Just about any cute dog account on social includes plenty of panting pics. But cat influencers? Not so much. That might cause you to panic a little any time your lovable feline sticks out their tongue or breathes heavily, even when you don't have to worry. Cats can pant, too, and many of the reasons pose no danger. So when should you intervene? We'll cover the five most common sources of cat panting.

Why is my cat panting?
Some kitties never pant at all, which doesn't indicate anything bad. It's not necessary for a lot of cats to pant. On the other hand, certain animals are more likely to breathe heavily on occasion. As always, a sudden change in behavior should mean a trip to the vet, but you may have also just landed an animal that wishes to act like a canine.
Heat
Dogs do it. Humans do it. And yes, cats do it, too. Panting from high temps seems to pervade the animal kingdom. Much of the time, your mouser will be able to cool themselves down by lying in a cold spot until they get back to normal. Sometimes though, cats get heatstroke and need you to intervene (more on that later).
Asthma and respiratory illnesses
In the case of a cat cold, you'll likely notice other symptoms that go along with the panting, like sneezing and coughing. A stuffy kitty could pant to get oxygen to their body. Many illnesses work themselves out, but they might need medicine to help it along. You'll also want to check for asthma, which affects many cats. Your vet will help with the right treatment to manage the condition.
Obstructions
Assuming the foreign object is lodged in their upper digestive tract, you can often find a way to take care of this on your own. Don't ever pull anything out of your cat's throat, though, if they aren't able to remove it with a few coughs. Assuming your animal can breathe well enough, take them to the vet or emergency where a doctor can safely remove the obstruction, sometimes after x-rays to diagnose.
Heart problems
Heart problems often lead to breathing problems. An older cat or one with a previous condition like congestive heart failure might develop some tricky issues. Heartworm can cause some coughing or panting as well, but it's completely treatable when caught early on. Your vet will routinely test your pet for this parasite and you should administer preventative as prescribed.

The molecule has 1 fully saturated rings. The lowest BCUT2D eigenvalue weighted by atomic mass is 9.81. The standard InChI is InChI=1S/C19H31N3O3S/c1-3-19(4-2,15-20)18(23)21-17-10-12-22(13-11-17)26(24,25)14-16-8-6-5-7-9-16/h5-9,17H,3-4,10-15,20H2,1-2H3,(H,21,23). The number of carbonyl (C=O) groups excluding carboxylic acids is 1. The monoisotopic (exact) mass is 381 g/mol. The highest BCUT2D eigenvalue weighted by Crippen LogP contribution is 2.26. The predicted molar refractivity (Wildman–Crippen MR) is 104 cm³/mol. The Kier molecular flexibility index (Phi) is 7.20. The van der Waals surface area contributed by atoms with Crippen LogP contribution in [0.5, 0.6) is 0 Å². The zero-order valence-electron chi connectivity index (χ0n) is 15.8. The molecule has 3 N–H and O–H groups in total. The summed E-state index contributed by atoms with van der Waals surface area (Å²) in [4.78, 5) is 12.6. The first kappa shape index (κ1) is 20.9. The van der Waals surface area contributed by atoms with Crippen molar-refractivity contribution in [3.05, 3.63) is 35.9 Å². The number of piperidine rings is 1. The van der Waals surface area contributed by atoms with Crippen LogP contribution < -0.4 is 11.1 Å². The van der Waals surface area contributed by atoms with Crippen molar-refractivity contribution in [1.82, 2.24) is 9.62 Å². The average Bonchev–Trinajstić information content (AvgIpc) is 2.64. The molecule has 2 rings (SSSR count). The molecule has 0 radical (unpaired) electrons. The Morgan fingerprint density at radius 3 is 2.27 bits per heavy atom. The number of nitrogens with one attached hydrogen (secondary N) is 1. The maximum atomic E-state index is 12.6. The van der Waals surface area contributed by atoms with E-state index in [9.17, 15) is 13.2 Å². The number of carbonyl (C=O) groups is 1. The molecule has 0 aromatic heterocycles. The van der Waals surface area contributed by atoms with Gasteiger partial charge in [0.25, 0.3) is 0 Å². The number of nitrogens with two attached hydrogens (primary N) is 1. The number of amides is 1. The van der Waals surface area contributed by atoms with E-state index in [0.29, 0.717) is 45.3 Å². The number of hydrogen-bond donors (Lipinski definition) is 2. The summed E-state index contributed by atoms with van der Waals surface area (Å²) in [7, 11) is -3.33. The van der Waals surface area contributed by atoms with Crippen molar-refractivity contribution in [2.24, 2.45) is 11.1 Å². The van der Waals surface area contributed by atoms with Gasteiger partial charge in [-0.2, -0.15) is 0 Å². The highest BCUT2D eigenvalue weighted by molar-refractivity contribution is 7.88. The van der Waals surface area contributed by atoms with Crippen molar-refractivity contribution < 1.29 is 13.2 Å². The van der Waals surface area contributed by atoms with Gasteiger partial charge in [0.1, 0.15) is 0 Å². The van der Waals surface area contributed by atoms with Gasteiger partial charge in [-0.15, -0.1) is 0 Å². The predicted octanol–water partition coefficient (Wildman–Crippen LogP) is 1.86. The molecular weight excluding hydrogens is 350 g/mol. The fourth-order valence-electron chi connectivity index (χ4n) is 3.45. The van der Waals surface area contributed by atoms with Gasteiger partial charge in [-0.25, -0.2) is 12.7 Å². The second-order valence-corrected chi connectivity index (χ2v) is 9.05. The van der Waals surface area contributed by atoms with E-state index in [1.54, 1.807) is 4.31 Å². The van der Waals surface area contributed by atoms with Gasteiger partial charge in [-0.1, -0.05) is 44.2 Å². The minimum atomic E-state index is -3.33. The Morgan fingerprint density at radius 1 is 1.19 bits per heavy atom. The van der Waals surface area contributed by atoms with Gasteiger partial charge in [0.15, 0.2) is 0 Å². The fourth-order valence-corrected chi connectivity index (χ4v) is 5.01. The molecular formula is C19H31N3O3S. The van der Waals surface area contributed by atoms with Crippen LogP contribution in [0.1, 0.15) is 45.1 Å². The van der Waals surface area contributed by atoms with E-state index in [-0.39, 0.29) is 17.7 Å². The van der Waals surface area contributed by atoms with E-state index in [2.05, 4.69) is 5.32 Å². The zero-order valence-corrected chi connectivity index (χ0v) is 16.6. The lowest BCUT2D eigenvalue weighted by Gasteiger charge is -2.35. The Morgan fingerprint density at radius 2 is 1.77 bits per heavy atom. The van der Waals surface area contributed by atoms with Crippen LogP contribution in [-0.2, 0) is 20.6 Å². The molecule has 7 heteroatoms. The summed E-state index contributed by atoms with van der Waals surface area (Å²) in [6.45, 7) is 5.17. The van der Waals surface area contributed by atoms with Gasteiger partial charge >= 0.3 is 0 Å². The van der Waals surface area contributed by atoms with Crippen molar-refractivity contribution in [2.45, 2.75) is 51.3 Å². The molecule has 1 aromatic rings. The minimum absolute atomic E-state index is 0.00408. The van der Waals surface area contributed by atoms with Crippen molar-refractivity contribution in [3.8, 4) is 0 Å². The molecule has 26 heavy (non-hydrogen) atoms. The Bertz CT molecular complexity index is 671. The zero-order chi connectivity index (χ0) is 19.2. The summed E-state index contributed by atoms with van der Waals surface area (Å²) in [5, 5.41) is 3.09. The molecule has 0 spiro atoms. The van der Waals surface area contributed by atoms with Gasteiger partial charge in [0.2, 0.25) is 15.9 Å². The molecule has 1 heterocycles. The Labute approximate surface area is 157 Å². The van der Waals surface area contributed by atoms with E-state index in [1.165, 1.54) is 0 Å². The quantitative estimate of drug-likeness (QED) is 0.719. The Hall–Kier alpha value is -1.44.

Pain
If you've ever stubbed your toe and then found yourself trying to breathe through the pain, you'll get why your cat might do this, too. Sadly, this reason nearly always necessitates an immediate trip to the vet or pet ER. The only exception is if you discover a minor injury that explains it and can fix it at home; for example, a thorn in their paw that's easy to remove.

Read more
Why do cats spray? This obnoxious behavior, explained
It's important to understand why cats do this
a ffuffy cat in a cardboard box

Cats can be a curious bunch. They attack the holiday tree annually and stare at you until you start questioning what's happening in their heads. The hijinks may leave you thinking, "Cats, can't live with 'em, can't live without 'em."

If you have chosen to shack up with a cat (or keep an indoor-outdoor or solely outdoor kitty), you know you signed up to deal with some potty scooping up. For indoor cats, this means cleaning a litter box. The good news? Cats are pretty reliable about going in the box once trained and not around your home. Why do cats spray, though? You may ask this question if you notice small amounts of urine around your pad. You'll want to get to the root cause (and determine if a cat is spraying in the first place) so you can fix the issue and save your sofa and carpet.

Read more
8 essential tips for disciplining cats
8 Easy and effective tips for training your cat
Two kittens on wooden shelves

Cats may be one of the most popular pets worldwide, but even they have reputations (mostly with non-cat people). Felines are known for indifference, sass, and even attitude. Cartoons, comics, and movies portray them as impossible to reason with, but if you ask a cat owner, they'll assure you cat discipline exists. Here's the catch: you need to know how to discipline your cat -- safely and properly -- for that training to stick. With these seven simple tips and tricks, though, you'll be on your way to perfect feline behavior.

Rule out medical concerns as a cause for misbehavior
Surprising as it sounds, the source of a lot of cat misbehavior has roots in medical conditions. Cats may stop using the litter box, demonstrate new aggression, or start hiding in unexpected places -- all from changes inside their body. So, before you start wondering how to punish your cat, make an appointment with your veterinarian. You may find a medical cause for the behavior. If not, you'll get peace of mind and can move on to further tips on cat discipline.

Read more